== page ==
for one-pass method: 20 L×3 times/min×60 min×24 hours=86400 L
for the present method: 20 L×20 times/day=400 L. Accordingly, when the life of the filter in the existing one-pass method is one month, that of the present invention is approximately 200 months.
Now, when a total amount of ammonia that is generated from semiconductor wafers in the box is 10 ng/min, in a state where the fan is off for 10 min, the ammonia concentration in the box becomes 4 ppb. However, due to the aforementioned operation method the ammonia concentration in the box can be always kept under 1 ppb.
Semiconductor wafers treated by buffered hydrofluoric acid (ammonium fluoride+hydrofluoric acid) and chemically sensitized resist coated wafers are simultaneously transferred and stored for a prescribed period of time in the box used in the present method and the existing hermetic-sealed box. Thereafter, when developed, an obvious difference of width of the resist is found between the two cases. When the semiconductors are stored in the box to be used in the present method, ammonia that is the out gas from the semiconductor wafers can be trapped and removed to prevent ammonia from adhering to form a layer difficult to dissolve.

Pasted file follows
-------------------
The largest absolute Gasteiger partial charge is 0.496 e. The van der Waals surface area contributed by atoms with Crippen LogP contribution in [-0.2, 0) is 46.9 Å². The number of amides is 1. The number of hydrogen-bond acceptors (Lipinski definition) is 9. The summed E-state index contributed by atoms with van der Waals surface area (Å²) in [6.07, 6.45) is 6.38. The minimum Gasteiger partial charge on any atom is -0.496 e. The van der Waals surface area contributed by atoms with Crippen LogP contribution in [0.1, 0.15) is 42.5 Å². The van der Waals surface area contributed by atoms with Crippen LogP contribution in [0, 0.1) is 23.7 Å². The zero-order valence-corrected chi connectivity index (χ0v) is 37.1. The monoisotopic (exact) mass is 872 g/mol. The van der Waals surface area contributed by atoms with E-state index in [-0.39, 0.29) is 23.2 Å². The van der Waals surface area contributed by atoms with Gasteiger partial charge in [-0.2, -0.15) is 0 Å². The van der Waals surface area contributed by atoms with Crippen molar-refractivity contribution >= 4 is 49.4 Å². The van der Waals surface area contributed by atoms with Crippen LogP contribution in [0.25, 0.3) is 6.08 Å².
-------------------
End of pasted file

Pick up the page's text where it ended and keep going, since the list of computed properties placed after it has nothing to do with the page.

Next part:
The semiconductor wafers after dry-etching are transferred and stored for a definite period of time in the box to be used in the present method and in the existing hermetic-sealed box to compare. There is an obvious difference in corrosion of wiring between the two cases. When accommodated in the box to be used in the present method, Cl2 gas remaining with the semiconductor wafers is trapped to enable to prevent Al wiring from being corroded due to adsorption of the Cl2 gas.
A slight amount of organic out gases that are generated from constituent members such as the box and sealing material to be used in the present method is trapped by the activated carbon filter in the box. Thereby, the organic can be prevented from adhering to the surfaces of the semiconductor wafers.
The present invention can be employed, other than in semiconductor wafer process, in the mask process and liquid crystal process of glass substrates.